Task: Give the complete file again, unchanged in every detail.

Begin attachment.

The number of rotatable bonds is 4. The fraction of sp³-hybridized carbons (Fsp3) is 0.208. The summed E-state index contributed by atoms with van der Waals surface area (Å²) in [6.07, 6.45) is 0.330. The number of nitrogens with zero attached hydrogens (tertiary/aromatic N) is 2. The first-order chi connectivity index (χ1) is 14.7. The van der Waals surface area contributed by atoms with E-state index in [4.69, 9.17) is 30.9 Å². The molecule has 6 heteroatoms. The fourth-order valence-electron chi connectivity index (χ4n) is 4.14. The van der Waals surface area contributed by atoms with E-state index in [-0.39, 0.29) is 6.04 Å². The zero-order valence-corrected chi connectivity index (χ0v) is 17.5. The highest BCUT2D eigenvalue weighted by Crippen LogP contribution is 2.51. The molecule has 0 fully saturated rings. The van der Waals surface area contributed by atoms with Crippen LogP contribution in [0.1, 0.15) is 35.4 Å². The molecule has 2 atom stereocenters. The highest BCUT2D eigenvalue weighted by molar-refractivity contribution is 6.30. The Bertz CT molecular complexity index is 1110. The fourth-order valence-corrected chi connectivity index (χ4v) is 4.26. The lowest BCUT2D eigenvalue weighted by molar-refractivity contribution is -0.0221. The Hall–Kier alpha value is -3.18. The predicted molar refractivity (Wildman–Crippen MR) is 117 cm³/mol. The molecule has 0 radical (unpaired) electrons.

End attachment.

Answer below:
The number of rotatable bonds is 4. The fraction of sp³-hybridized carbons (Fsp3) is 0.208. The summed E-state index contributed by atoms with van der Waals surface area (Å²) in [6.07, 6.45) is 0.330. The number of nitrogens with zero attached hydrogens (tertiary/aromatic N) is 2. The first-order chi connectivity index (χ1) is 14.7. The van der Waals surface area contributed by atoms with E-state index in [4.69, 9.17) is 30.9 Å². The molecule has 6 heteroatoms. The fourth-order valence-electron chi connectivity index (χ4n) is 4.14. The van der Waals surface area contributed by atoms with E-state index in [-0.39, 0.29) is 6.04 Å². The zero-order valence-corrected chi connectivity index (χ0v) is 17.5. The highest BCUT2D eigenvalue weighted by Crippen LogP contribution is 2.51. The molecule has 0 fully saturated rings. The van der Waals surface area contributed by atoms with Crippen LogP contribution in [0.1, 0.15) is 35.4 Å². The molecule has 2 atom stereocenters. The highest BCUT2D eigenvalue weighted by molar-refractivity contribution is 6.30. The Bertz CT molecular complexity index is 1110. The fourth-order valence-corrected chi connectivity index (χ4v) is 4.26. The lowest BCUT2D eigenvalue weighted by molar-refractivity contribution is -0.0221. The Hall–Kier alpha value is -3.18. The predicted molar refractivity (Wildman–Crippen MR) is 117 cm³/mol. The molecule has 0 radical (unpaired) electrons.